Jenny Boylan on Caitlyn Jenner: The Big Dress Theory Jennifer Finney Boylan | Published: August 14, 2015

(Editor:Pam – Professor Boylan is my new go to person for rational perspective on what being trans means)

I’ve avoided commenting on Caitlyn Jenner in a public way thus far, in part because I’m a consultant on her series I AM CAIT, not to mention an occasional member of the cast. More importantly, though, I see Caitlyn, like lots of trans-people in early transition, as a work in progress. What most trans people need, especially in the early days, is time to figure out how they want to live in the world. Caitlyn Jenner deserves the benefit of the doubt no less than anyone else.

That said, I suppose there are a few things I would like to share. So here are a few thoughts. They represent my own feelings, not that of the show’s producers; not that of GLAAD or Kinsey or any of the other institutions I’m involved with.

I too was skeptical about the prospect of her show at first, and her clear plan for world media domination. The transgender community has had many people in it who have arrived on the scene determined to be famous, and it’s almost always been a mess, not least because so many of us don’t know the full community before we start talking into microphones. Many of us barely know how to talk about ourselves, let alone others. I can tell you that there are things I said in 2003, when I first published my memoir, “She’s Not There,” that I wish I had phrased differently. It takes a long time to understand the many, many ways of being trans–other than our own–and to recognize that other people’s take on being trans is as valid as our own. If you find yourself telling someone, “You’re doing it wrong,” you’re probably doing it wrong.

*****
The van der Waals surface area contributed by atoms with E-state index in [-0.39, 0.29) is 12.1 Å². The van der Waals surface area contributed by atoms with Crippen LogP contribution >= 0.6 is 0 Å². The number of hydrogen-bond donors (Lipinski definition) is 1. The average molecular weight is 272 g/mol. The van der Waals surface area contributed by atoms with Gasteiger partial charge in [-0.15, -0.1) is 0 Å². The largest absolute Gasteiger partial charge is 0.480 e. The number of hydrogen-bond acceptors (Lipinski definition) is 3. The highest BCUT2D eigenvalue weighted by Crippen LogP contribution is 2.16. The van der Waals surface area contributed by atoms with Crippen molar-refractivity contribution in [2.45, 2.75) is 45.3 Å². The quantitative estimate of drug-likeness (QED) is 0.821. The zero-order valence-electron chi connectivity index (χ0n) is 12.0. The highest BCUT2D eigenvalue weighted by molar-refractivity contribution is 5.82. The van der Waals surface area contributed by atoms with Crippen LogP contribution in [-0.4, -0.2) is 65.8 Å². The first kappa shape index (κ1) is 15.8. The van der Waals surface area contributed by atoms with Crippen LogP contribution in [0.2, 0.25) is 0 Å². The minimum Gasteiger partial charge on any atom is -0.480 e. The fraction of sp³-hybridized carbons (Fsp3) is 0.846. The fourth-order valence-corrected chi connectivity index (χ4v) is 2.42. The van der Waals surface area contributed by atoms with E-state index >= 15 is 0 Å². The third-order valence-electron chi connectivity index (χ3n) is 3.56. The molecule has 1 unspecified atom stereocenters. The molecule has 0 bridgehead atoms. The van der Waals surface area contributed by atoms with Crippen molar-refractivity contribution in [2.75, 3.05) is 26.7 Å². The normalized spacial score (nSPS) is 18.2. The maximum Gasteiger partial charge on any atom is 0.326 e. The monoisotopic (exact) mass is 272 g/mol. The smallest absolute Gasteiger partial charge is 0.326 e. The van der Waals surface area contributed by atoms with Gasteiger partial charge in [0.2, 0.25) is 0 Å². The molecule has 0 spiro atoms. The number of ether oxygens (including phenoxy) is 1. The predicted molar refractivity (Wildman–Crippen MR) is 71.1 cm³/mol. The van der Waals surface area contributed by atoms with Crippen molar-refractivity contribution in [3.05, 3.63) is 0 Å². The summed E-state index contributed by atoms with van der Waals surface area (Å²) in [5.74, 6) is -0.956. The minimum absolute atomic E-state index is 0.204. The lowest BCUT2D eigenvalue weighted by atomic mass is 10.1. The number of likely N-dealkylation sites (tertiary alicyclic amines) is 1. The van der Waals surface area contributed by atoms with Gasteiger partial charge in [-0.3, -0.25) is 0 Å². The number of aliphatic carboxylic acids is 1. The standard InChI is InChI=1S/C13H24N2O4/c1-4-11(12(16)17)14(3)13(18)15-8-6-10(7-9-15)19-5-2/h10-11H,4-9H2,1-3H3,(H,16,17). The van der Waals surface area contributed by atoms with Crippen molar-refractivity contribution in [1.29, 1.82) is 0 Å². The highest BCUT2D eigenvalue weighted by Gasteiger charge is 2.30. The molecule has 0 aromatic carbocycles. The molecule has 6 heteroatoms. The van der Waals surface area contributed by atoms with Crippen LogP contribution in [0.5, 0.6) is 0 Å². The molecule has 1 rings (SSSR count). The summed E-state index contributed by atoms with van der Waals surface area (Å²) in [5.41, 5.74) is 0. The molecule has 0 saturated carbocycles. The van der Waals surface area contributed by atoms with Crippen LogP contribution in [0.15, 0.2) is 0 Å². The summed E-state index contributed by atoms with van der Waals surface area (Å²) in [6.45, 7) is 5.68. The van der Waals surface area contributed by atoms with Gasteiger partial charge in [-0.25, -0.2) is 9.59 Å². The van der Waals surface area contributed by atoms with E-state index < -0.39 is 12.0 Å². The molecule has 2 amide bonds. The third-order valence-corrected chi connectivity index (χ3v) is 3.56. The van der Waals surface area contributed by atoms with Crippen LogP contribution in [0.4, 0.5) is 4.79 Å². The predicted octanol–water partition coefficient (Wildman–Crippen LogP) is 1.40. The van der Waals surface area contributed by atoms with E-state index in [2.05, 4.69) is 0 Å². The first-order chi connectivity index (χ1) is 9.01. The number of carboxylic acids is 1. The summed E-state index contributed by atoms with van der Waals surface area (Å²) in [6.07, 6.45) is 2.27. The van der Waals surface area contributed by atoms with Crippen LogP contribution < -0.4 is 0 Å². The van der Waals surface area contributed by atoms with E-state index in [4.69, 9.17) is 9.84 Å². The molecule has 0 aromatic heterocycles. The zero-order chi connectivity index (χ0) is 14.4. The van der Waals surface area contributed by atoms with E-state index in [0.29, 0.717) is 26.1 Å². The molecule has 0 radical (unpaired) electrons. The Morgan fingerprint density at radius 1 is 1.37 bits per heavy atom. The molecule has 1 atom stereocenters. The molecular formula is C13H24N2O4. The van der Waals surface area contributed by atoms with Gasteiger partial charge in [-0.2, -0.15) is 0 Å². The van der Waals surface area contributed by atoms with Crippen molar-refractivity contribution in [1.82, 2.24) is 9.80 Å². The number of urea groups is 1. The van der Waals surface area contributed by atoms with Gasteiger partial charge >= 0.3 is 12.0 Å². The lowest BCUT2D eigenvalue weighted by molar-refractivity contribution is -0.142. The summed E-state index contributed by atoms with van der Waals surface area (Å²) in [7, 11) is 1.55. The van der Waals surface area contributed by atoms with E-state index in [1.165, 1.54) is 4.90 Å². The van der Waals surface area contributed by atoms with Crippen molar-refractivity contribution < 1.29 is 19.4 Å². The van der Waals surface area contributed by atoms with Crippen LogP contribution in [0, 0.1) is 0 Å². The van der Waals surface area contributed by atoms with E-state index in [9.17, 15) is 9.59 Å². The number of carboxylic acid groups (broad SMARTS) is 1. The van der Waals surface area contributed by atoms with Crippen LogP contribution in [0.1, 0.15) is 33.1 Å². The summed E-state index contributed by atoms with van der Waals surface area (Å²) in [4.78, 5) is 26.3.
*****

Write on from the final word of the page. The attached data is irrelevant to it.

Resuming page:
She was crying, so I said, “Everybody on Jenner.” And soon enough, everybody was.

So from the beginning, I feared the worst. But in short order, to my surprise, Caitlyn Jenner won me over. There are a lot of things I can say about her, but I can say this above all: she is a good soul, with an earnest, heartfelt desire to help the world. She is doing this by using her own celebrity to shine a light on the experiences of transgender people, including plenty of people whose stories are very different from her own. So far in her show (as of mid-August), we’ve seen her visit the parents of a young trans boy who committed suicide; spent some time at HRC talking to a trans man and woman about that organization’s work; spent a couple of days hanging out with a diverse gang of trans women (including me) that includes a Latina woman, several women of color, other women who’ve done sex work; a woman who was stabbed in an all-too-typical case of violence for our community, and others as well.